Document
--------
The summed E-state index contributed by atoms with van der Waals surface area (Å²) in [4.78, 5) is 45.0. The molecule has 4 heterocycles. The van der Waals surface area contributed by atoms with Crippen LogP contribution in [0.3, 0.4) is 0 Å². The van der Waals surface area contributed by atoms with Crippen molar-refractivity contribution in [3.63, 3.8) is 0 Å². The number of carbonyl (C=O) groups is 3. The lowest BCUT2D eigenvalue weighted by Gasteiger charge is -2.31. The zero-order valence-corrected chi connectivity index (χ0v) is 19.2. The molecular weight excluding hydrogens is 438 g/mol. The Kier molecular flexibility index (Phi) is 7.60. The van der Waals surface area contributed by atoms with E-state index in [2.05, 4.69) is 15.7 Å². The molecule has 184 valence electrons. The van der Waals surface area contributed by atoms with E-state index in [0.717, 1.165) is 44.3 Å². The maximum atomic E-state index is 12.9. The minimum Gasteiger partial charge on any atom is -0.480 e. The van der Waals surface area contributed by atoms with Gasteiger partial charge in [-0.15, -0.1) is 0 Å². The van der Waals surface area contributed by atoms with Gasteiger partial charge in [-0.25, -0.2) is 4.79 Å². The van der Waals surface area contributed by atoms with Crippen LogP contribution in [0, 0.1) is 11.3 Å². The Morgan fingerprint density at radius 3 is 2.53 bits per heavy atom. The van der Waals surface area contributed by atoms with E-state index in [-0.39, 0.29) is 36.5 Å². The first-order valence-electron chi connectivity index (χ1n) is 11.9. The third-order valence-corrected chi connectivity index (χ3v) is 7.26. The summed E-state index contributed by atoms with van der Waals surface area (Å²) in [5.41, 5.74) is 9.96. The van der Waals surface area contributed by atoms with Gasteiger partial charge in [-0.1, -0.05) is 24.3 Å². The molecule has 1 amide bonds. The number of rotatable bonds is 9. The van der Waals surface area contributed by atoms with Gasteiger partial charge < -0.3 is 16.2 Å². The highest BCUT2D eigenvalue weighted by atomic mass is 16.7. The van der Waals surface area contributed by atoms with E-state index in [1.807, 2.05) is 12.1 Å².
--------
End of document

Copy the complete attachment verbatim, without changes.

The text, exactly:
The summed E-state index contributed by atoms with van der Waals surface area (Å²) in [4.78, 5) is 45.0. The molecule has 4 heterocycles. The van der Waals surface area contributed by atoms with Crippen LogP contribution in [0.3, 0.4) is 0 Å². The van der Waals surface area contributed by atoms with Crippen molar-refractivity contribution in [3.63, 3.8) is 0 Å². The number of carbonyl (C=O) groups is 3. The lowest BCUT2D eigenvalue weighted by Gasteiger charge is -2.31. The zero-order valence-corrected chi connectivity index (χ0v) is 19.2. The molecular weight excluding hydrogens is 438 g/mol. The Kier molecular flexibility index (Phi) is 7.60. The van der Waals surface area contributed by atoms with E-state index in [2.05, 4.69) is 15.7 Å². The molecule has 184 valence electrons. The van der Waals surface area contributed by atoms with E-state index in [0.717, 1.165) is 44.3 Å². The maximum atomic E-state index is 12.9. The minimum Gasteiger partial charge on any atom is -0.480 e. The van der Waals surface area contributed by atoms with Gasteiger partial charge in [-0.15, -0.1) is 0 Å². The van der Waals surface area contributed by atoms with Gasteiger partial charge in [-0.25, -0.2) is 4.79 Å². The van der Waals surface area contributed by atoms with Crippen LogP contribution in [0, 0.1) is 11.3 Å². The Morgan fingerprint density at radius 3 is 2.53 bits per heavy atom. The van der Waals surface area contributed by atoms with E-state index in [-0.39, 0.29) is 36.5 Å². The first-order valence-electron chi connectivity index (χ1n) is 11.9. The third-order valence-corrected chi connectivity index (χ3v) is 7.26. The summed E-state index contributed by atoms with van der Waals surface area (Å²) in [5.41, 5.74) is 9.96. The van der Waals surface area contributed by atoms with Gasteiger partial charge in [-0.1, -0.05) is 24.3 Å². The molecule has 1 amide bonds. The number of rotatable bonds is 9. The van der Waals surface area contributed by atoms with Gasteiger partial charge < -0.3 is 16.2 Å². The highest BCUT2D eigenvalue weighted by atomic mass is 16.7. The van der Waals surface area contributed by atoms with E-state index in [1.807, 2.05) is 12.1 Å².